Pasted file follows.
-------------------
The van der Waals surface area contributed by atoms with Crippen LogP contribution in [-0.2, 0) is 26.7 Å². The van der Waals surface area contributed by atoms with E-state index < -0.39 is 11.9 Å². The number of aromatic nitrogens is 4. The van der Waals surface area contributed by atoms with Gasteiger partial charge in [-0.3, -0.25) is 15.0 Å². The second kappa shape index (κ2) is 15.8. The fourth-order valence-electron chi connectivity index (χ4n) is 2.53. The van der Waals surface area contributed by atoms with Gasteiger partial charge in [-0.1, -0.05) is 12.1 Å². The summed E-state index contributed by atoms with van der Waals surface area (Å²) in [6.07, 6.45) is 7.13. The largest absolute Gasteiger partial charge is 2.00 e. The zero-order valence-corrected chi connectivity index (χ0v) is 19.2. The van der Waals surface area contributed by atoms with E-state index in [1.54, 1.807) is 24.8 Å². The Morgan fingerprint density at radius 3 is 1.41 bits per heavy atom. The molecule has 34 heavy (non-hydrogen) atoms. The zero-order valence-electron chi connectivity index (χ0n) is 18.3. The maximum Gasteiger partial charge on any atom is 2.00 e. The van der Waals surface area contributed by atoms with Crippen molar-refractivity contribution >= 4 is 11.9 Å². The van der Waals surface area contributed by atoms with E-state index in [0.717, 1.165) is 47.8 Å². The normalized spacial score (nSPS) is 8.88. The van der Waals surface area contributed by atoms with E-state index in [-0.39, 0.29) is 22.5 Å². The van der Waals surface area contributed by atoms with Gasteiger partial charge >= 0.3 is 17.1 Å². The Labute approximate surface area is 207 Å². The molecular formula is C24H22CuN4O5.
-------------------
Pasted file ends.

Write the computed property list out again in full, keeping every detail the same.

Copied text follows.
The van der Waals surface area contributed by atoms with Crippen LogP contribution in [-0.2, 0) is 26.7 Å². The van der Waals surface area contributed by atoms with E-state index < -0.39 is 11.9 Å². The number of aromatic nitrogens is 4. The van der Waals surface area contributed by atoms with Gasteiger partial charge in [-0.3, -0.25) is 15.0 Å². The second kappa shape index (κ2) is 15.8. The fourth-order valence-electron chi connectivity index (χ4n) is 2.53. The van der Waals surface area contributed by atoms with Gasteiger partial charge in [-0.1, -0.05) is 12.1 Å². The summed E-state index contributed by atoms with van der Waals surface area (Å²) in [6.07, 6.45) is 7.13. The largest absolute Gasteiger partial charge is 2.00 e. The zero-order valence-corrected chi connectivity index (χ0v) is 19.2. The van der Waals surface area contributed by atoms with E-state index in [1.54, 1.807) is 24.8 Å². The Morgan fingerprint density at radius 3 is 1.41 bits per heavy atom. The molecule has 34 heavy (non-hydrogen) atoms. The zero-order valence-electron chi connectivity index (χ0n) is 18.3. The maximum Gasteiger partial charge on any atom is 2.00 e. The van der Waals surface area contributed by atoms with Crippen molar-refractivity contribution >= 4 is 11.9 Å². The van der Waals surface area contributed by atoms with E-state index in [0.717, 1.165) is 47.8 Å². The normalized spacial score (nSPS) is 8.88. The van der Waals surface area contributed by atoms with E-state index in [-0.39, 0.29) is 22.5 Å². The van der Waals surface area contributed by atoms with Gasteiger partial charge >= 0.3 is 17.1 Å². The Labute approximate surface area is 207 Å². The molecular formula is C24H22CuN4O5.